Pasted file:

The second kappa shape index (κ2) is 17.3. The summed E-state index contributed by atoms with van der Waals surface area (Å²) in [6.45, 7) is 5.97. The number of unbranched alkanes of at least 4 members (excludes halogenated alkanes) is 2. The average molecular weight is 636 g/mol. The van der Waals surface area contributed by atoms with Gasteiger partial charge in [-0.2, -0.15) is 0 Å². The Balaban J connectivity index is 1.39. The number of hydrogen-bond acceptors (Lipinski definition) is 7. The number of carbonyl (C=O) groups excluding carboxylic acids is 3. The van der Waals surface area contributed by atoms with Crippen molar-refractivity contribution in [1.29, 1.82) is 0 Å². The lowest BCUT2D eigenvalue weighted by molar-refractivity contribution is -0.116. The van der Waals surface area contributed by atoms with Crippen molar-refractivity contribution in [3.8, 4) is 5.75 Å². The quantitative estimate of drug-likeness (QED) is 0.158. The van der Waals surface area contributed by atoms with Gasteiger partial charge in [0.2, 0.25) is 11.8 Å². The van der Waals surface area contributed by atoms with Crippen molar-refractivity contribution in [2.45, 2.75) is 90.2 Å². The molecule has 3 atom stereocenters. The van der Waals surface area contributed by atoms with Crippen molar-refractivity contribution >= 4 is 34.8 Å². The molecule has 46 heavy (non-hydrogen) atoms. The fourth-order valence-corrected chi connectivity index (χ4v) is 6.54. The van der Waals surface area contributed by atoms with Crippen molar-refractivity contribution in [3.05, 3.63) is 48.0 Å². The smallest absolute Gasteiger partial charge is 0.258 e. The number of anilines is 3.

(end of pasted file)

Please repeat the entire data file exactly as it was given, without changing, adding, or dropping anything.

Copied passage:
The second kappa shape index (κ2) is 17.3. The summed E-state index contributed by atoms with van der Waals surface area (Å²) in [6.45, 7) is 5.97. The number of unbranched alkanes of at least 4 members (excludes halogenated alkanes) is 2. The average molecular weight is 636 g/mol. The van der Waals surface area contributed by atoms with Gasteiger partial charge in [-0.2, -0.15) is 0 Å². The Balaban J connectivity index is 1.39. The number of hydrogen-bond acceptors (Lipinski definition) is 7. The number of carbonyl (C=O) groups excluding carboxylic acids is 3. The van der Waals surface area contributed by atoms with Crippen molar-refractivity contribution in [1.29, 1.82) is 0 Å². The lowest BCUT2D eigenvalue weighted by molar-refractivity contribution is -0.116. The van der Waals surface area contributed by atoms with Crippen molar-refractivity contribution in [3.8, 4) is 5.75 Å². The quantitative estimate of drug-likeness (QED) is 0.158. The van der Waals surface area contributed by atoms with Gasteiger partial charge in [0.2, 0.25) is 11.8 Å². The van der Waals surface area contributed by atoms with Crippen molar-refractivity contribution in [2.45, 2.75) is 90.2 Å². The molecule has 3 atom stereocenters. The van der Waals surface area contributed by atoms with Crippen molar-refractivity contribution >= 4 is 34.8 Å². The molecule has 46 heavy (non-hydrogen) atoms. The fourth-order valence-corrected chi connectivity index (χ4v) is 6.54. The van der Waals surface area contributed by atoms with Crippen molar-refractivity contribution in [3.05, 3.63) is 48.0 Å². The smallest absolute Gasteiger partial charge is 0.258 e. The number of anilines is 3.